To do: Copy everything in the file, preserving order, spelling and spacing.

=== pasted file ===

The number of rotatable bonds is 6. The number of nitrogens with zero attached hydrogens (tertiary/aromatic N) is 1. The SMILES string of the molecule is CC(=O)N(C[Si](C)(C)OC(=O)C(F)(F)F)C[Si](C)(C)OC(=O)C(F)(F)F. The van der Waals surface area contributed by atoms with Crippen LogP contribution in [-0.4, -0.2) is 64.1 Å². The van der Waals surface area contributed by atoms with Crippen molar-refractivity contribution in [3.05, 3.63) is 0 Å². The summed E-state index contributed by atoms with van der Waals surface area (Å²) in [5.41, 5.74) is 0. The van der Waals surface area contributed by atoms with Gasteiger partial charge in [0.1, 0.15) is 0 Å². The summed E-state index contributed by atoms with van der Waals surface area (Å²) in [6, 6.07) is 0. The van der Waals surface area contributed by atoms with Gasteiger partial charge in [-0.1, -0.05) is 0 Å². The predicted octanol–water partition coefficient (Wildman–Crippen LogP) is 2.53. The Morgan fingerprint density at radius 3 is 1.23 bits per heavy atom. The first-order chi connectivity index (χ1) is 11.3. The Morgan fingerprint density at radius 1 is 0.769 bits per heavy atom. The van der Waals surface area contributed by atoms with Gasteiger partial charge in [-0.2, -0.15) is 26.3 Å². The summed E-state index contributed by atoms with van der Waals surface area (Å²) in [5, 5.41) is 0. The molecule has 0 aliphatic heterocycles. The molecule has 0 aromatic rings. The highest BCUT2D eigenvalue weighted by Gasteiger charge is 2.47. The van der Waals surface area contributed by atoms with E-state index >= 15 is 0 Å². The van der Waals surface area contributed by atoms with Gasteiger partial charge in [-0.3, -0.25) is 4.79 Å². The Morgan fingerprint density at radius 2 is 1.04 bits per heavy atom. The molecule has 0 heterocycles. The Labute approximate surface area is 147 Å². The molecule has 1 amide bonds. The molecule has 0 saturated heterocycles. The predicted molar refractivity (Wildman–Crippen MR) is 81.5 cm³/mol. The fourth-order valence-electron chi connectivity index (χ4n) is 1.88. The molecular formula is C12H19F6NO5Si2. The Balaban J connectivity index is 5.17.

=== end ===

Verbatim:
The number of rotatable bonds is 6. The number of nitrogens with zero attached hydrogens (tertiary/aromatic N) is 1. The SMILES string of the molecule is CC(=O)N(C[Si](C)(C)OC(=O)C(F)(F)F)C[Si](C)(C)OC(=O)C(F)(F)F. The van der Waals surface area contributed by atoms with Crippen LogP contribution in [-0.4, -0.2) is 64.1 Å². The van der Waals surface area contributed by atoms with Crippen molar-refractivity contribution in [3.05, 3.63) is 0 Å². The summed E-state index contributed by atoms with van der Waals surface area (Å²) in [5.41, 5.74) is 0. The van der Waals surface area contributed by atoms with Gasteiger partial charge in [0.1, 0.15) is 0 Å². The summed E-state index contributed by atoms with van der Waals surface area (Å²) in [6, 6.07) is 0. The van der Waals surface area contributed by atoms with Gasteiger partial charge in [-0.1, -0.05) is 0 Å². The predicted octanol–water partition coefficient (Wildman–Crippen LogP) is 2.53. The Morgan fingerprint density at radius 3 is 1.23 bits per heavy atom. The first-order chi connectivity index (χ1) is 11.3. The Morgan fingerprint density at radius 1 is 0.769 bits per heavy atom. The van der Waals surface area contributed by atoms with Gasteiger partial charge in [-0.2, -0.15) is 26.3 Å². The summed E-state index contributed by atoms with van der Waals surface area (Å²) in [5, 5.41) is 0. The molecule has 0 aliphatic heterocycles. The molecule has 0 aromatic rings. The highest BCUT2D eigenvalue weighted by Gasteiger charge is 2.47. The van der Waals surface area contributed by atoms with E-state index >= 15 is 0 Å². The van der Waals surface area contributed by atoms with Gasteiger partial charge in [-0.3, -0.25) is 4.79 Å². The Morgan fingerprint density at radius 2 is 1.04 bits per heavy atom. The molecule has 0 heterocycles. The Labute approximate surface area is 147 Å². The molecule has 1 amide bonds. The molecule has 0 saturated heterocycles. The predicted molar refractivity (Wildman–Crippen MR) is 81.5 cm³/mol. The fourth-order valence-electron chi connectivity index (χ4n) is 1.88. The molecular formula is C12H19F6NO5Si2. The Balaban J connectivity index is 5.17.